When a person reads a fictional account of a person overcoming a hardship, there is a buffer in the impact such a thing can have. The theme can resonate, can move the reader, can even inspire. But while it is possible for it to make someone change his or her life, it is unlikely. There’s always the knowledge that it’s made up, no different than their own wishes that they could do the same.
When a person reads a memoir, however, that proves something can be overcome, it can provide the “click” the reader needs to take the steps to do the same. Belief is the difference—if the writer can do it, so can the reader. It did happen, so it can happen.
Oprah can imply it’s no big deal because she didn’t have those obstacles to overcome. Yes, the writing was good, and yes, she was moved. But would things have been different if she’d been a cocaine addict and responsible for someone’s death? If someone read A Million Little Pieces and it inspired them to overcome their own addictions and problems, and they’re already past it, that’s great. But what about those who are still struggling? What about someone who is working hard to overcome, and believes so strongly that they can do it because James Frey did, then finds out they were lied to? It’s permission to give up. There’s no point. It can’t happen, because it didn’t happen.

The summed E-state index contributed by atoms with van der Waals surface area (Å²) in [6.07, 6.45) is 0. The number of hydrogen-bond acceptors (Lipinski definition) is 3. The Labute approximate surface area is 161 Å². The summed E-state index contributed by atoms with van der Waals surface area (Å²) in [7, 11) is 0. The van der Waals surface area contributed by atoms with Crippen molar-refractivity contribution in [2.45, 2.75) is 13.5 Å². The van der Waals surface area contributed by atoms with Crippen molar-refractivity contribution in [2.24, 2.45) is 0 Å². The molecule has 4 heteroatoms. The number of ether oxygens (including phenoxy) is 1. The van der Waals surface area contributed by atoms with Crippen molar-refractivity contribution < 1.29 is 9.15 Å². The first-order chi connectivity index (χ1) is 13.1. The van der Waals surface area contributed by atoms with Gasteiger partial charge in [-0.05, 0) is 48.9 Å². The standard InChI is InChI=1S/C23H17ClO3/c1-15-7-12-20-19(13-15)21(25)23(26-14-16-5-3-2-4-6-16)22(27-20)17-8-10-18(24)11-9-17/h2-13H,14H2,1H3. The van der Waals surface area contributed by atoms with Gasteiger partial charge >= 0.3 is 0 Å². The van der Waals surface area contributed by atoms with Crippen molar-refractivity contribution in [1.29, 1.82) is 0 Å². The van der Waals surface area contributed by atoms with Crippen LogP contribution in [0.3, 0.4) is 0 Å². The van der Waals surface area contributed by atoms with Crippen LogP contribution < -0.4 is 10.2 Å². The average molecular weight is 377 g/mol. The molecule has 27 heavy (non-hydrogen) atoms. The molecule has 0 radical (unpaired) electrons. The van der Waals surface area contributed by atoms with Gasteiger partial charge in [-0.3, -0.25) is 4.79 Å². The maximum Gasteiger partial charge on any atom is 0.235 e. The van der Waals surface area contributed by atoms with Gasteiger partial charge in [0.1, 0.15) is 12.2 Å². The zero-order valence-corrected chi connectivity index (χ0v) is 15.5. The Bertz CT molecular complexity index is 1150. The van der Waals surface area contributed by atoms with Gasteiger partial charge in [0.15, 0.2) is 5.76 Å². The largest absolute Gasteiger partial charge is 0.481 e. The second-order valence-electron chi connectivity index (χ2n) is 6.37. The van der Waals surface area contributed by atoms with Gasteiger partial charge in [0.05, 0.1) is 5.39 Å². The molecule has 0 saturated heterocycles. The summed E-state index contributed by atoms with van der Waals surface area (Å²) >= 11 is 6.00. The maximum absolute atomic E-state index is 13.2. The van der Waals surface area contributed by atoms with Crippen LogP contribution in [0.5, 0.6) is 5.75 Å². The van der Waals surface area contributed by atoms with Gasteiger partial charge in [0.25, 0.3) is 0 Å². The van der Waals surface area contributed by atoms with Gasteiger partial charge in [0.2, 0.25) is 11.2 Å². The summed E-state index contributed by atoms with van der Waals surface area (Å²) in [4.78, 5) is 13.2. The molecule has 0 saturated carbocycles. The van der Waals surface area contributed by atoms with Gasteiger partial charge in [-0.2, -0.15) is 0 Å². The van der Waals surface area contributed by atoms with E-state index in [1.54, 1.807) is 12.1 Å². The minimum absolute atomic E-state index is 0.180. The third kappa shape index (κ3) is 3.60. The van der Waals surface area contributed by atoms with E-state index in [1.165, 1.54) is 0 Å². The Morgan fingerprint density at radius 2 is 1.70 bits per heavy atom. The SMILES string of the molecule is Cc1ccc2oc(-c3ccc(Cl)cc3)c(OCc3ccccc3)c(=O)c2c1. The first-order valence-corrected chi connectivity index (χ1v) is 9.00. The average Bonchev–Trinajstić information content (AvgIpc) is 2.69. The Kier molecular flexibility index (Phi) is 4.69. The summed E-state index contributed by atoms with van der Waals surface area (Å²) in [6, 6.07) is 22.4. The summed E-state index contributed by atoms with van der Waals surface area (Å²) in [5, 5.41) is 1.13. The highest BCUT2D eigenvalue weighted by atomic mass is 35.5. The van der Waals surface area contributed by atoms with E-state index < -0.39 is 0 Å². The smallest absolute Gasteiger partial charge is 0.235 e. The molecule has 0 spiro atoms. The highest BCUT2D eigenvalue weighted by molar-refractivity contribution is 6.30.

Some might call me melodramatic. They might accuse me of bitterness because of the rumors that he wrote it as fiction and it didn’t sell, so he pitched it as a memoir and it did. I will admit to a little annoyance. I’m a goody-two-shoes and it always bothers me when people get rewarded for doing the things I would never do to get ahead. But his alleged lies don’t affect me at all. They didn’t keep me off the bestseller list and I’m not one of those who would be inspired by his story. I didn’t read it, so there’s not even any personal betrayal.
But this is not a little white lie like telling your girlfriend her dress doesn’t make her look fat. This is bigger and more important than that, and shouldn’t be brushed aside with a “no big deal.”